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by Staff Reporter
09 April 2024
Scottish Government accused of ‘central belt’ policymaking as wood burning stoves banned in new builds

The new building standards came into force this month | Alamy

Scottish Government accused of ‘central belt’ policymaking as wood burning stoves banned in new builds

Wood burning stoves and other pollution-emitting heating systems have been banned in new builds by the Scottish Government, unless an emergency need can be justified.

In a move branded a “disaster” by some island residents, the new rules came into force at the start of this month as part of a package of new building standards.

Guidance on the new standards confirm: “Every building must be designed and constructed in such a way that the means by which space within the building is heated or cooled and by which hot water is made available in the building is not by means of a direct emission heating system.”

This only applies to new builds and does not mean residents will be forced to remove pre-existing wood burning stoves.

It comes as part of the government’s efforts to reduce emissions from heating systems, part of the drive towards net zero by 2045.

Zero carbon buildings minister Patrick Harvie hit out at claims stoves had been banned full stop. He said: "What's changing is rules for new buildings & major conversions applying for a building warrant from this month. It has nothing to do with existing heating systems, or replacements that aren't part of a building conversion. There are exemptions for emergency heating systems too."

These exceptions allow for direct emission heating systems to be installed for emergencies "where a need can be justified", the government has clarified - for example when a power cut occurs.

But Argyll-based architecture firm Macarc have accused the Scottish Government of introducing “central-belt based policy, with little regard paid to Scottish rural house dwellers”.

In a thread on twitter, a statement from the firm said: “We had previously sought clarification on [the new building standard] and had been advised that stoves would be permitted as a secondary heat source. Sensible, particularly in rural areas where power cuts are not uncommon. However there has now been a U-turn, and woodburning stoves are history.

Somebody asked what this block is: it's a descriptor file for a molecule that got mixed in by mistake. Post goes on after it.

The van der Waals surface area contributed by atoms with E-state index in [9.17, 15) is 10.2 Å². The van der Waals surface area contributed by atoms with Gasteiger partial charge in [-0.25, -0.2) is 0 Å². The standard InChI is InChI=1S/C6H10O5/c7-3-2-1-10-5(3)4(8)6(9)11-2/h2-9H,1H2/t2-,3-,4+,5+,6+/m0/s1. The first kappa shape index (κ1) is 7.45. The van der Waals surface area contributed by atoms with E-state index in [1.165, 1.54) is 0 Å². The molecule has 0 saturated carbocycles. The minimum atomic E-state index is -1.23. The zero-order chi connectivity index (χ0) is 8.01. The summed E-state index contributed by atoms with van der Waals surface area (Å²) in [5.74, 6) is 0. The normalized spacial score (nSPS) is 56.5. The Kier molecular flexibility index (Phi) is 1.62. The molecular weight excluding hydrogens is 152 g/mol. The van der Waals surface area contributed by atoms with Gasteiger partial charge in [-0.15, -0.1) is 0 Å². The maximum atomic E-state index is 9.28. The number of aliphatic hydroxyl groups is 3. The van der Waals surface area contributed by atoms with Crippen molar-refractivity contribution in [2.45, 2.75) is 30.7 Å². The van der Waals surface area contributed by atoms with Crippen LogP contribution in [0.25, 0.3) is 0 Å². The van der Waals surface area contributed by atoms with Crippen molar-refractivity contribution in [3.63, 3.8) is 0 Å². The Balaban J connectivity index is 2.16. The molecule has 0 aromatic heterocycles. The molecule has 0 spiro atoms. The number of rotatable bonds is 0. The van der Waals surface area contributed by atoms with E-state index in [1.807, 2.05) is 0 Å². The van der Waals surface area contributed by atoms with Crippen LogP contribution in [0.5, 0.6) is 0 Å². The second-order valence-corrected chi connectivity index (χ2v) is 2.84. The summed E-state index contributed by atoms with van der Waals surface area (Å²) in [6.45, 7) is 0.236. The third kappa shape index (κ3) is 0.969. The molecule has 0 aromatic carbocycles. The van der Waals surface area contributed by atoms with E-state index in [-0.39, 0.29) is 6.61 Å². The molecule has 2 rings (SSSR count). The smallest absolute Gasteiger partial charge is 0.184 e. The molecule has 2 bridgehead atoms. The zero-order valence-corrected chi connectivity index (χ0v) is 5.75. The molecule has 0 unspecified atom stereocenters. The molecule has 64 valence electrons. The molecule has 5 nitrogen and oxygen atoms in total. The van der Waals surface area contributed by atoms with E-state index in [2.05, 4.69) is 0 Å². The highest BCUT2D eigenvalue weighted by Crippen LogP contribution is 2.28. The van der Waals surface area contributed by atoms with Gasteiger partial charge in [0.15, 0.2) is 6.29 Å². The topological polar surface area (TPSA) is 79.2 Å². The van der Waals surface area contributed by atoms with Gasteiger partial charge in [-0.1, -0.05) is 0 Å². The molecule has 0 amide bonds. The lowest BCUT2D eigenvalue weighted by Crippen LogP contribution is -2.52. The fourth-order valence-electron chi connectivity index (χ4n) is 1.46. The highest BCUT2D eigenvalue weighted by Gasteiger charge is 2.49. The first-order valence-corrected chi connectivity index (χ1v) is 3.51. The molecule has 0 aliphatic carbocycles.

“What was until last week a sustainable, renewable heat source, will be outlawed. As well as removing an essential backup source of heat for many, off-grid properties will no longer be able to use wood stoves.”

A twitter account run by residents of the Isle of Eigg responded: “Banning wood-burning stoves is a disaster for us. They are a key part of our net zero by 2030 strategy. Practical & cheap to fit compared to heat pumps etc. They provide hot water in winter when solar thermal can’t. Island timber harvesting provides local affordable fuel & jobs.”

SNP MSP Kate Forbes, who represents Skye, Lochaber and Badenoch, said she was “seeking urgent clarification” regarding the news rules.

She added: “This has just been brought to my attention by more than a few concerned Highlanders who heat their homes (as thousands do) using woodburning stoves, especially older residents who rely on them during a time of crippling energy price rises.”

On the government's confirmation she some new builds will be able to install stoves and other heating systems that cause emissions, Forbes said: "Assuming that includes power outages and fuel poverty, then that hopefully will reassure people who are about to start newbuilds, including self-builds, that their original plans don’t need altered."

Conservative net zero spokesman Douglas Lumsden said: “It is vital that Scotland achieves net zero and cut emissions – but banning heating systems that people rely on is not the right way to go about it.

“Many people living in rural, off-grid areas rely on wood burning stoves to heat their houses, especially in emergencies. This ban would leave them without anyway to heat their homes.

“Yet again, the SNP-Green Government are showing their contempt for rural Scotland, ploughing ahead with rash ideas without considering the significant impact on individuals and their lives.”

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